Euros Lyn’s comedy-drama should play like The Full Monty. Zurich Film Festival director Christian Jungen said, “I loved it. I think it will be irresistible for audiences”. Toni Collette continues her run of strong performances with her portrayal as Jan Vokes, a regular Welsh woman turned racehorse breeder in a former mining town where the inhabitants need a lift – and they get it by creating a syndicate. The real-life story was already told in Louise Osmond’s 2015 documentary Dark Horse.
“When the screenplay came into my computer inbox, I opened it immediately and devoured it,” Collette recalls. “I knew I had to do it. It was the most beautiful, heart-rending, humble story about simple people living beyond their wildest dreams. I think that’s an important story to see right now.”
As with Collette, Benedict Cumberbatch rises to the challenge of playing a regular real-life hero, salesman Greville Wynne – only here the character gets to save the world. Cumberbatch is charming as always as the bumbling Brit who cannot believe he is asked to spy in Russia, though remarkably he ends up helping to avert calamity during the Cuban Missile Crisis.
PS: Ironbark won’t release in cinemas for a while, but if you’re looking for a Cumberbatch fix, he’s impressive as Thomas Edison in the March 19 release The Current War, even if the much-delayed film (thanks to Harvey Weinstein) is by the numbers.
THE KILLING OF TWO LOVERS
A film that should have been in the Sundance competition, The Killing of Two Lovers is a heart-wrenching marital break-up drama starring Clayne Crawford, memorable as the Mel Gibson character in television’s Lethal Weapon, a highly entertaining action series. Crawford, one of the most riveting actors you can watch on screen – and here the cinematography and square format feature his face in close-up – is a very funny guy and allows his Southern charm to infuse the character. He personally financed the film that was shot over twelve days in Utah, the home state of the film’s director Robert Machoian, whose own kids appear in the film. The state’s snowy peaks provide a stunning backdrop and the highly original sound design by Denmark’s Peter Albrechtsen (Dunkirk, The Girl with The Dragon Tattoo) helps make this film a minor masterpiece.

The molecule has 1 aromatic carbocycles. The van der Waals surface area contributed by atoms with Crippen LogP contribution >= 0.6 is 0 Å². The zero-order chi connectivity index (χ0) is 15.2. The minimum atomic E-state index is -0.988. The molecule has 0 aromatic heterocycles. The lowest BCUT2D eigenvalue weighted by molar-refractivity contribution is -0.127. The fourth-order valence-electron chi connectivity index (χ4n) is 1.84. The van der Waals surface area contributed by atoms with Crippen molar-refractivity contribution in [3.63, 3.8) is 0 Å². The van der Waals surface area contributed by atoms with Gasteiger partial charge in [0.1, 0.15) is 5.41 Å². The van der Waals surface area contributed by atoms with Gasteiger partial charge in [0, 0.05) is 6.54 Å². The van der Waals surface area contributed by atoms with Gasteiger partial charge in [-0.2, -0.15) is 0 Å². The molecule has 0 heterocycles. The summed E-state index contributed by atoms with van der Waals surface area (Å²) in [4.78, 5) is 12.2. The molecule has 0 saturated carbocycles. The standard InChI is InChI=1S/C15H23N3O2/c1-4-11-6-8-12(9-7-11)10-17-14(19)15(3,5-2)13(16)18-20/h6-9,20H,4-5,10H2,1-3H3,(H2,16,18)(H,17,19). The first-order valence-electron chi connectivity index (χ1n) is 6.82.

During the festival, Jury member Ethan Hawke confidentially told me, “Minari is the best film in the competition. Everyone thinks so.” Written and directed by Lee Isaac Chung and produced by Brad Pitt’s Plan B, the film went on to win the US Dramatic Jury prize as well as the Audience Award. US-born Korean-American Chung based Minari’s story around his own father who moved his family to rural 1980s Arkansaw. Korean-American actor Steven Yeun (The Walking Dead, Burning, Okja) plays a version of Chung’s dad in the film.
Academy Award-winning director Bryan Fogel (2017’s Icarus) delivers an impeccably researched documentary on the life and death of Saudi Arabian Washington Post journalist Jamal Khashoggi. Khashoggi’s fiancé Hatice Cengiz appears in the film and understandably was too emotional to say too much after watching the astounding events unfold on screen at the Sundance premiere.
Another documentary with huge revelations, Be Water focuses on Bruce Lee’s struggles in the US and how he was a man before his time with his ideas on multiculturalism and fitness. The film marks the most personal perspective we are likely to see of the martial arts star as Vietnamese American director Bao Nguyen had full access to the family’s archives. Lee’s wife Linda Lee Cadwell and daughter Shannon Lee appear in the film.
SERGIO (on Netflix April 17)